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How the NFL Draft’s compensatory picks work

October 19, 2019


The NFL Draft has seven rounds with each of
the 32 teams picking once. Except there are 256 total picks in the Draft, not 224 — that’s
a whole extra round of picks. What gives? Those extra selections are the compensatory
picks tacked on to the end of rounds 3 through 7. Basically, if an NFL team loses more players
in free agency than it signs, the league gives that team extra opportunities to replace those
players in the draft. Let’s take a look at how it works using
one of the teams that does it best, the New England Patriots. In 2015, the Patriots let five noteworthy
free agents sign with other teams while only signing one notable free agent. In the NFL’s compensatory formula, free
agents coming and going cancel each other out on a one-for-one basis, which means that
the Patriots were left with a four-player deficit, entitling them to four compensatory
picks in the following year’s Draft, the maximum any one team is allowed to receive. How does the NFL determine what rounds those
picks are in? The exact formula is a secret, but it depends mostly on how much money the
free agent’s new contract is worth and how much he plays the following season, with a
slight adjustment if he makes the Pro Bowl. In the Patriots’ case, Darrelle Revis signed
a huge contract with the Jets, then gave New York a Pro Bowl season, netting the Pats a
valuable third-round pick. Wilfork, Vereen, and Ayers all signed relatively
modest contracts with new teams, so they’ll become three extra sixth-round picks for New
England this spring. If a team is patient and develops talent well,
this is a sustainable model for success. Like any system, though, there are loopholes. For example, the Ravens — who have received
more compensatory picks than any other team despite arriving in Baltimore two years after
comp picks were introduced — have a habit of signing players who were cut by their previous
teams Because they were under contract with their
previous team, they aren’t *true* free agents by the NFL’s definition. So smart teams target players who were cut,
knowing it won’t affect their compensatory haul the following year. The more familiar you become with compensatory
picks, the more you can understand the moves made by the NFL’s most successful teams
— like the Patriots trading premiere pass rusher Chandler Jones to Arizona for just an offensive
lineman and a second round pick. While it’s hugely beneficial to the Cardinals
in the short-term, Bill Belichick and the Patriots have a longer view. Jones had one year remaining on his contract
and was unlikely to re-sign with the Pats — better to get a second-rounder for him
this year than a third-round comp pick in two years. Not surprisingly, the Pats replaced Jones by signing Chris Long, a talented defensive end who the Rams had
cut, thus not affecting the Patriots’ prospects for more compensatory picks. And so the cycle continues. It always does.

15 Comments

  • Reply kiano collie April 26, 2016 at 4:47 pm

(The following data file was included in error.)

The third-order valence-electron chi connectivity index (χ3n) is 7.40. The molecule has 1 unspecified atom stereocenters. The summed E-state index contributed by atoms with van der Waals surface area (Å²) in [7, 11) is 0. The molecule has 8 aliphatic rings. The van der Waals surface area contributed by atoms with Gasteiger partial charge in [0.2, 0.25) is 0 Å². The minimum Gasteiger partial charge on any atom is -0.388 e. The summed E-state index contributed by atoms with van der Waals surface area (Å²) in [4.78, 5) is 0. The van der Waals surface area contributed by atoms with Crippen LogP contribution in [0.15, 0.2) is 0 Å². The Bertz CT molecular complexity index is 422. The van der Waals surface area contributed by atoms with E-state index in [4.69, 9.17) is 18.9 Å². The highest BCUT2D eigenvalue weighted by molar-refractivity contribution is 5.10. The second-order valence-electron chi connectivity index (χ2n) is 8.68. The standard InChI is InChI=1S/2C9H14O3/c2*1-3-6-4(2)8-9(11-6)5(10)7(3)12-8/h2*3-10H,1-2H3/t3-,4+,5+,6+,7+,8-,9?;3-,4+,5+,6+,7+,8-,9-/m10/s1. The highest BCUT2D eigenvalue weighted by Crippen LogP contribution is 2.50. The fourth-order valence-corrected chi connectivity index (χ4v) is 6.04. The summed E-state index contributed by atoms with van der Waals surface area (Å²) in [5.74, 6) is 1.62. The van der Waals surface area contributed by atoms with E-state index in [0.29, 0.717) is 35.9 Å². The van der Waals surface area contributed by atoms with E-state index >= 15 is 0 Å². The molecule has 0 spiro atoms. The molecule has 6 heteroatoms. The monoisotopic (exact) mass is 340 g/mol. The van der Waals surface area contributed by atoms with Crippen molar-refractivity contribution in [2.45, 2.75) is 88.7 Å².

yag

  • Reply Turd Ferguson April 26, 2016 at 5:21 pm

    I had a basic understanding of this, but thanks for explaining it more in depth.

  • Reply Michael Underwood April 26, 2016 at 5:29 pm

    Thanks Matt!

  • Reply lukas cardoni April 26, 2016 at 6:54 pm

    Coming from a Vikings fan the patriots truly are a genius organization

  • Reply Matthew DeCoste April 27, 2016 at 4:04 am

    Awesome explanation! Really helpful.

  • Reply Jonathan B. David April 27, 2016 at 3:53 pm

    Very well explained by Matt

  • Reply Throbbin So Hard April 29, 2016 at 3:47 am

    my first time learning about compensatory picks, but they seem to disproportionately favor good teams. If you compare how much money and success a wide receiver for the browns and a wide receiver for the patriots will get in a free agent contract, the patriots player will probably get a better contract and thus a higher compensatory pick.

    the whole point of the draft is to give each team a more or less even playing field that favors teams that did badly the previous year with earlier picks.

    and the compensatory picks do the exact opposite by rewarding good teams with more and higher picks.

  • Reply Janis Andrew April 29, 2017 at 8:40 am

    if the compensatory picks are tacked onto rounds 3-7? how did we get a 2nd round pick from the Jones trade?

  • Reply 0hsnappl3s May 13, 2017 at 3:51 am

    Not even a Pats fan and I already knew they were a very well-run team, but after seeing this, their GM is just a boss

  • Reply jasonfire34 August 20, 2017 at 8:31 pm

    I think I speak for 31 fanbases when I say, I can't wait till Belichick retires.

  • Reply Hugo lopez October 12, 2017 at 5:30 am

    not even a patriots fan, but seeing how bill belichick works the system and makes smart moves, is so entertaining

  • Reply Nevertheless I Live November 25, 2017 at 5:59 am

    Belichick is Emperor Palpatine.

  • Reply Peter Madaffari February 24, 2018 at 7:30 am

    How does it work? The NFL hooks up who ever will make them the most money. Your welcome.

  • Reply Stokey Junior April 29, 2018 at 6:03 pm

    They need to put this in madden Franchise

  • Reply David Helmer September 25, 2018 at 7:15 am

    Once played an over time game 272-264

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